rexec -- remote execution client for an exec server
rexec [ -abcdhns -l username -p password ] host command
Rexec calls the rexec(3) routine to act as a client for the remote
host’s rexecd(8) server.
It asks that ‘‘command’’ be run on the host computer, using user-
name/password authentication. See rexec(3) and rexecd(8) for details of
Rexec accepts several options, but only three are likely to be very
Set the log-in name on the remote host to username.
Provide the password for the remote account. The command line
argument will be blanked after being parsed, to prevent it from
being seen with ps(1). However, it is still not very secure to
type the password on the command line. In particular, be sure
that the shell’s history file is protected.
-n Explicitly prompt for name and password, even if provided in the
environment, in the $HOME/.netrc file, or in the environmental
variables REXEC_USER and REXEC_PASS.
Other options that might be useful with non-standard remote exec dae-
mons, or to debug connections:
-a Do not set up an auxiliary channel for standard error from com-
mand; the remote standard error and output are then both
returned on the local standard output. By default, rexec asks
that a separate channel be set up for diagnostic output from the
-b Use signal handling as in BSD rsh(1). Only the signals SIGINT,
SIGQUIT, and SIGTERM are echoed to the remote process. They do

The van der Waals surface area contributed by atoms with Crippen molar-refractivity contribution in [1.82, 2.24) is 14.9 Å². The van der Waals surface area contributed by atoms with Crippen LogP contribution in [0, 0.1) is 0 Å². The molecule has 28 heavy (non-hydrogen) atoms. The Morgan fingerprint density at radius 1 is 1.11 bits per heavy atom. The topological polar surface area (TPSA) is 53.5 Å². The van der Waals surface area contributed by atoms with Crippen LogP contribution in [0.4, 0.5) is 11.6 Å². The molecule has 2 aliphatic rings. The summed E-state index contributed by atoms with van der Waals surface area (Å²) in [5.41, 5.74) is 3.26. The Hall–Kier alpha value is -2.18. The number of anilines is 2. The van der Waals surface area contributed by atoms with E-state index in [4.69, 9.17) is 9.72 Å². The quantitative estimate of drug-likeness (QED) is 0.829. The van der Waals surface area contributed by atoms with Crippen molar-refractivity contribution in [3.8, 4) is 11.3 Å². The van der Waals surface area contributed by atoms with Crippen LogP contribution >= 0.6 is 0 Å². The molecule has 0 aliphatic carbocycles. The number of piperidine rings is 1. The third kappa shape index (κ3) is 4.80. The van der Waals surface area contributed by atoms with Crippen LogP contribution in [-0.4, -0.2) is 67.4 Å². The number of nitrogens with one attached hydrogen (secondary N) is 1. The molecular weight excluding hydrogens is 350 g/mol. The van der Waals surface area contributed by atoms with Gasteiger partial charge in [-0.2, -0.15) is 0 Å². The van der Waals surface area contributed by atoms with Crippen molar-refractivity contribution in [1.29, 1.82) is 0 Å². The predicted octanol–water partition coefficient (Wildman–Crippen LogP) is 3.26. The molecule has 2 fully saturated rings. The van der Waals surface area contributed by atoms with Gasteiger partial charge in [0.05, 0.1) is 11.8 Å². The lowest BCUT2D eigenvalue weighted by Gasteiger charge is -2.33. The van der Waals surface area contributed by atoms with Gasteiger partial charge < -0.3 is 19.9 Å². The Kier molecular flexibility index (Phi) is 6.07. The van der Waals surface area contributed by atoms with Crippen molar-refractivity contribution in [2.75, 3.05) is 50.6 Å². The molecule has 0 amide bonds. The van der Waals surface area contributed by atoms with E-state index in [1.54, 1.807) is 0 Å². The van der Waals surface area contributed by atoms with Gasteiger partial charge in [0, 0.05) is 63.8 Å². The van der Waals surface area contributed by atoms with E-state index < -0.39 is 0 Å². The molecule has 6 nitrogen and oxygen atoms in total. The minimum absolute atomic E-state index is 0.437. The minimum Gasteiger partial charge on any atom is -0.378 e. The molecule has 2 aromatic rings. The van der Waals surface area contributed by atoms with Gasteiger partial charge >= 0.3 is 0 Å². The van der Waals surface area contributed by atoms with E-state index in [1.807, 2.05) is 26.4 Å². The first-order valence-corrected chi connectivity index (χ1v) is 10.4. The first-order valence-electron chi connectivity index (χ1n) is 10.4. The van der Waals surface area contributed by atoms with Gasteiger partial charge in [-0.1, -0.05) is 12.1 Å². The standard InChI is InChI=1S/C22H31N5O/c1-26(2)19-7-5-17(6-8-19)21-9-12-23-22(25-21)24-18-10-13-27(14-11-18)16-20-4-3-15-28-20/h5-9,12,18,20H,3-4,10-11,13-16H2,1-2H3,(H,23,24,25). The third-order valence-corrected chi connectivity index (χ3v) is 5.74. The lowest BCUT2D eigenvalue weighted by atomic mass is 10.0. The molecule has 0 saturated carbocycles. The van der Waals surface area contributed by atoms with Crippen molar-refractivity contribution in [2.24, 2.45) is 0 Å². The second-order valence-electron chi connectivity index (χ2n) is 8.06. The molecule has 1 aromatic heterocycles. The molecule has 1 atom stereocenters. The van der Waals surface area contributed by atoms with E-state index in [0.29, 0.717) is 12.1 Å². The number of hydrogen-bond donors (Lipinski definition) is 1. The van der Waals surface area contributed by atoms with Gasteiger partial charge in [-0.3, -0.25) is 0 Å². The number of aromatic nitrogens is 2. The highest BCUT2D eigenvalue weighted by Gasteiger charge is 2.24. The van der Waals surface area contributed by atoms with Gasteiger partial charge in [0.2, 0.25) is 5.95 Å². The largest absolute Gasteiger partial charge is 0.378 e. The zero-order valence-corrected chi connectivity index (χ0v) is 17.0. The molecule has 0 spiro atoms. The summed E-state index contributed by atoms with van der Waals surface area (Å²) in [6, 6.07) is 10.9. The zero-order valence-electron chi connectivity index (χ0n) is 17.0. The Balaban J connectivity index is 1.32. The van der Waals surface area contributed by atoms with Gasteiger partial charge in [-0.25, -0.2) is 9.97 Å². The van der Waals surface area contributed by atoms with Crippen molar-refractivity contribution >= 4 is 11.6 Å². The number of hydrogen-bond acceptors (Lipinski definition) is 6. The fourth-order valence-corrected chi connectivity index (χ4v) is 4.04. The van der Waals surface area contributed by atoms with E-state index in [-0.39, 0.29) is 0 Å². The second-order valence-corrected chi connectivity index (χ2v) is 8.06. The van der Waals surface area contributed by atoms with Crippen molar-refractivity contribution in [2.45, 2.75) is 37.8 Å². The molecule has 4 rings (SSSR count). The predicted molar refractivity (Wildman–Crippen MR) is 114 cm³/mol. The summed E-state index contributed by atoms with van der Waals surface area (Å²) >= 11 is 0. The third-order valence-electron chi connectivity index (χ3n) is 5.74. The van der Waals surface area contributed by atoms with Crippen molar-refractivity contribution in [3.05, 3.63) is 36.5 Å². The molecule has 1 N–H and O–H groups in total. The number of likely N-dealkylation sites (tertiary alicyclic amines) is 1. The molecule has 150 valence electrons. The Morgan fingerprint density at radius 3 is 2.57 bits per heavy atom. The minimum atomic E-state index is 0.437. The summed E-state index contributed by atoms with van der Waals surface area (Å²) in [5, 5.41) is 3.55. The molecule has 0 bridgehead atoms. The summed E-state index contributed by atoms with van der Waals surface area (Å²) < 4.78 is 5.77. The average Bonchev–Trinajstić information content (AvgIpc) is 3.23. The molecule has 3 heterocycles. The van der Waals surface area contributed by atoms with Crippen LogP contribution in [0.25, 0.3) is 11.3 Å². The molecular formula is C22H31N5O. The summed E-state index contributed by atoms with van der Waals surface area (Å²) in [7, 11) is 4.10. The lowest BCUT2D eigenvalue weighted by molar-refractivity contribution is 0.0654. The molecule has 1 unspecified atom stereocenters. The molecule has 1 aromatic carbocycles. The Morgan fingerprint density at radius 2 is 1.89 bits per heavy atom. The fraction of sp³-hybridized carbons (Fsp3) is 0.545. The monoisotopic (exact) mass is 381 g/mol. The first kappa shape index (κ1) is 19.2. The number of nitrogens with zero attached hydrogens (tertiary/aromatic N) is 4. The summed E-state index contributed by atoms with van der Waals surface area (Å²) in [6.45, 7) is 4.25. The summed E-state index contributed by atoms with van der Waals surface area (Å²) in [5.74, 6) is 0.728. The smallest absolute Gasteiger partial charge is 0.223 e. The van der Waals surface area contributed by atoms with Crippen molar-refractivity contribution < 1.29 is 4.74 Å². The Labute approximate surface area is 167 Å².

not remain raised locally, so rexec waits for the remote command
to shutdown its side of the socket. Also, CNTRL-Z will only
suspend execution locally--the remote command may continue to
-c Do not close remote standard input when local standard input
closes. Normally the standard input to the remote command is
closed when the local standard input is closed.
-d Turn on debugging information. In particular the command sent to
the remote host will be echoed.
-h Print a usage message.
-s Do not echo signals received by the rexec onto the remote pro-
cess. Normally, signals which can be trapped are passed on to
the remote process; then, when you type CNTRL-C, the remote
process terminates as well.
USERNAME AND PASSWORD
Rexec(1) searches for the username and password in the following order:
1. If -n is given on the command line, the user will always be
prompted for both, even if they are also given on the command
2. The command line will be parsed
3. If the environmental variables REXEC_USER or REXEC_PASS are
defined, they will define the username or password.
4. The $HOME/.netrc file will be searched. See ftp(1) for a
description of this file’s format.
5. Finally, the user will be prompted if either the username or
password remains undefined.
Users of this command should be aware that rexec(3) transmits their
password to the remote host clear text, not encrypted. If the network
is not secure to the remote host, the password can be comprimised.
Without the -b option, all signals which can be handled are echoed to
the remote process. Afterwards, however, they remain raised in the
local process. Typically, this means that rexec(1) will exit after
receiving a fatal signal, even if the remote process has arranged to
handle or ignore it.
Differing operating systems use differing signal numbers; for example
AIX and SunOS use 18 for SIGTSTP (^Z), while Linux uses 20. Therefore,
it may have a different effect remotely than locally. In particular,
typing CNTL-Z may not suspend the execution of the remote process.
rexec othermachine cat ">remote_file; date" <local_file
will send local_file to the othermachine as remote_file.
Please send bug reports, system incompatibilities, and job offers to
rexec(3), rexecd(8), rsh(1)
Thanks to Orange Gopher (2/10/97) and Johannes Plass (plass@dip-
mza.physik.uni-mainz.de, Oct. 17 1996) for useful suggestions.
February 14, 1997 REXEC(1)
Man(1) output converted with